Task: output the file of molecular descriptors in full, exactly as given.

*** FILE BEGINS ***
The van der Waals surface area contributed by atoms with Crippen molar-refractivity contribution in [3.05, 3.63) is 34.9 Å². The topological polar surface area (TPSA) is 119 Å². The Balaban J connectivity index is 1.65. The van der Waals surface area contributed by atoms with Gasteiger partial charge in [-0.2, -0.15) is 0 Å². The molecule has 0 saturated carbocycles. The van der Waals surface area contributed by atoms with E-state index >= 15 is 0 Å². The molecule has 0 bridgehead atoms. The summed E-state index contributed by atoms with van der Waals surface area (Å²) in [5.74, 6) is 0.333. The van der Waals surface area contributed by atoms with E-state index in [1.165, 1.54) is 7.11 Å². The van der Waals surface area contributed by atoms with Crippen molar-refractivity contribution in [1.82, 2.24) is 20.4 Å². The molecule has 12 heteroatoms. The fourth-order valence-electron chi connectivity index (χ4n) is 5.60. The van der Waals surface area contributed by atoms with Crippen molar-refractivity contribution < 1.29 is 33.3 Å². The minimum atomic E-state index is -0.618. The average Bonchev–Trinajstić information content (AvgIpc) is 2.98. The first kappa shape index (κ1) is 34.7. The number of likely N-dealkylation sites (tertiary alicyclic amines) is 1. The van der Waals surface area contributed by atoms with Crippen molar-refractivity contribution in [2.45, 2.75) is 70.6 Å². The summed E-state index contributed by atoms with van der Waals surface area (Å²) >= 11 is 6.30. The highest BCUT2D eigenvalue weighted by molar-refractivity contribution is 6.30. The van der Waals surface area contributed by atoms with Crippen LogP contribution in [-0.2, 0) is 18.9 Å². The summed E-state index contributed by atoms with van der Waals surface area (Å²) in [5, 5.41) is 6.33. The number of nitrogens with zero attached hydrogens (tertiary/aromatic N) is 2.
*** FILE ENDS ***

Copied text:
The van der Waals surface area contributed by atoms with Crippen molar-refractivity contribution in [3.05, 3.63) is 34.9 Å². The topological polar surface area (TPSA) is 119 Å². The Balaban J connectivity index is 1.65. The van der Waals surface area contributed by atoms with Gasteiger partial charge in [-0.2, -0.15) is 0 Å². The molecule has 0 saturated carbocycles. The van der Waals surface area contributed by atoms with E-state index >= 15 is 0 Å². The molecule has 0 bridgehead atoms. The summed E-state index contributed by atoms with van der Waals surface area (Å²) in [5.74, 6) is 0.333. The van der Waals surface area contributed by atoms with E-state index in [1.165, 1.54) is 7.11 Å². The van der Waals surface area contributed by atoms with Crippen molar-refractivity contribution in [1.82, 2.24) is 20.4 Å². The molecule has 12 heteroatoms. The fourth-order valence-electron chi connectivity index (χ4n) is 5.60. The van der Waals surface area contributed by atoms with Crippen molar-refractivity contribution < 1.29 is 33.3 Å². The minimum atomic E-state index is -0.618. The average Bonchev–Trinajstić information content (AvgIpc) is 2.98. The first kappa shape index (κ1) is 34.7. The number of likely N-dealkylation sites (tertiary alicyclic amines) is 1. The van der Waals surface area contributed by atoms with Crippen molar-refractivity contribution in [2.45, 2.75) is 70.6 Å². The summed E-state index contributed by atoms with van der Waals surface area (Å²) >= 11 is 6.30. The highest BCUT2D eigenvalue weighted by molar-refractivity contribution is 6.30. The van der Waals surface area contributed by atoms with Crippen LogP contribution in [-0.2, 0) is 18.9 Å². The summed E-state index contributed by atoms with van der Waals surface area (Å²) in [5, 5.41) is 6.33. The number of nitrogens with zero attached hydrogens (tertiary/aromatic N) is 2.